3. Create a series of prioritized binary choices.  Complex issues are difficult because they have many angles and many different parts.  Teams can easily become paralyzed by layers of micro-decisions that all seem intertwined and interdependent.  A clutter-cutting leader will help a team sort through the ambiguity by breaking down multi-dimensional questions into a series of yes/no or otherwise close-ended decisions.  For example, a team that is working on the launch of a new product is faced with the difficult decision of setting the roll-out price.  But the price issue can be directly related to other aspects of the new product roll out such as competitive positioning, costs, marketing plans, etc.  The team might endlessly discuss the pros and cons of various price points without arriving at consensus.  An effective leader will lay out several questions in a way that will guide the team to consensus, such as…
  • What variable costs must our product’s price cover?
  • What is the competition’s price?
  • Do we want our product to be priced higher or lower than competition?
  • How do we want this product to be priced relative to our own existing product(s)?

By centering discussion on these tangible questions, the team will be led to make a series of micro-decisions.  Each of these micro-decisions will move the team a step closer to the big question of “What should our price be?”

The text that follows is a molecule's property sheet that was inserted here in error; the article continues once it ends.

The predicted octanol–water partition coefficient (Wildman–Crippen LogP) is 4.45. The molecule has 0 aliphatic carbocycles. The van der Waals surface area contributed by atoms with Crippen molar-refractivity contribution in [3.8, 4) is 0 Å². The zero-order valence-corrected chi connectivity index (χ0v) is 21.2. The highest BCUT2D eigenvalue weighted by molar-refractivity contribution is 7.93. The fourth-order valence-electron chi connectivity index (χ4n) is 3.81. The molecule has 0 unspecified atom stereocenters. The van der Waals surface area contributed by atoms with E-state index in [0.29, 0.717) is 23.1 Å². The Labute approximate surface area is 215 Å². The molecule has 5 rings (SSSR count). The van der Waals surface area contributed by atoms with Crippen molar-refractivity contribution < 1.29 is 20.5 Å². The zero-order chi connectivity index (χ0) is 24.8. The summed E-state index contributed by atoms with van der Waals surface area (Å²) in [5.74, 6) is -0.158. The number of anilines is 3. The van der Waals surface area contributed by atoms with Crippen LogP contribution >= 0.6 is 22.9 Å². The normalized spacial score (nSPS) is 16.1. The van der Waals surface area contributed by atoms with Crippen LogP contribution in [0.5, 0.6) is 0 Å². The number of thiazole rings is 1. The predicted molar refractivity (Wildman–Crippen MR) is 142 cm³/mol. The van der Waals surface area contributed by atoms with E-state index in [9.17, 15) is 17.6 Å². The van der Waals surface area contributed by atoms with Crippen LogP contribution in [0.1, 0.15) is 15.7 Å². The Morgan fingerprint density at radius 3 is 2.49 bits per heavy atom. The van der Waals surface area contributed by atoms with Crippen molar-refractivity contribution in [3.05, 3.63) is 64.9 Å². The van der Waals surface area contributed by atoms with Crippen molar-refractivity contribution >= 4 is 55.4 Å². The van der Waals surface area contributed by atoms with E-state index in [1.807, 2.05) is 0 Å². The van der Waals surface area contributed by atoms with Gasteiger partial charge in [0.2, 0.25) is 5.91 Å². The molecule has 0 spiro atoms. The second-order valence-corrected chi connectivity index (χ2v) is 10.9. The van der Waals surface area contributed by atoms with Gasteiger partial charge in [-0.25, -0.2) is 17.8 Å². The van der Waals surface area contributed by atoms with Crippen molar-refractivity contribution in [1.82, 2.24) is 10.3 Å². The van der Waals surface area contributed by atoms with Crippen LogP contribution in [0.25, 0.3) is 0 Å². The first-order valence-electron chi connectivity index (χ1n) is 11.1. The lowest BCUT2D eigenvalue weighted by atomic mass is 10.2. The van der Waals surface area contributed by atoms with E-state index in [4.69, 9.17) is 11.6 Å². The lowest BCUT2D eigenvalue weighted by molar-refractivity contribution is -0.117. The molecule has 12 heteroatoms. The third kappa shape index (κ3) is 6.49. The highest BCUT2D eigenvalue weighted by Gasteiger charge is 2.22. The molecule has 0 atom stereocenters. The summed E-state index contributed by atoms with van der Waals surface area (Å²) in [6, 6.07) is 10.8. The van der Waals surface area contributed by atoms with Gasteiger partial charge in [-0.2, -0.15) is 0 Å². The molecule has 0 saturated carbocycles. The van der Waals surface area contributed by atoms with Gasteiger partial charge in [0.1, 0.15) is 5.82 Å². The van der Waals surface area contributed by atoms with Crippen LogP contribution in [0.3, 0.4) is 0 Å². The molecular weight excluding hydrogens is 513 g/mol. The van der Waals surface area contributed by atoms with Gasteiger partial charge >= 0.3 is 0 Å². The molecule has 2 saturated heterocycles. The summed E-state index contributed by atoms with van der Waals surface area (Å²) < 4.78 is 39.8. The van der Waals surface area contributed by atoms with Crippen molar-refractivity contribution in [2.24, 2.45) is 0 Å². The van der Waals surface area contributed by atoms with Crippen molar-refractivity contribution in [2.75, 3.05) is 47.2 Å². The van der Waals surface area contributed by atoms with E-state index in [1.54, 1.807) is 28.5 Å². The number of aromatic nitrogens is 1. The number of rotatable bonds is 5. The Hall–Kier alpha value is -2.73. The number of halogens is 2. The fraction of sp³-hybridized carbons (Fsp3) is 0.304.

By using these clutter-cutting techniques, leaders will be shining a spotlight on the path ahead, and teams can become more effective with the process of collaborative decision making.

Probabilistic Thinking to Aid Decision Making

As retail leaders, our world is full of choices for which there is not one clear answer.  Accountants operate under the straight forward rules of math.  Engineers operate under the clear logic of physics.  Even attorneys operate under the documented rules of law.  In contrast, as retailers, we make decisions every day that are based on the uncertain nature of human beings.  If we try too hard to find certainty, we end up paralyzed and unable to make decisions at all.  If we fail to analyze situations enough, we end up making decisions without proper consideration of all that we should consider.  So how can we find an effective “formula” for decision making that accepts the impossibility of certainty AND gives us robust objectivity?

One solution is to use probabilistic thinking.  This means envisioning the value of various possible outcomes, assigning probabilities to each possible outcome, and doing the math to determine an expected value for each potential choice.  Comparing the expected values of various options gives us a probabilistic perspective on which choice to make.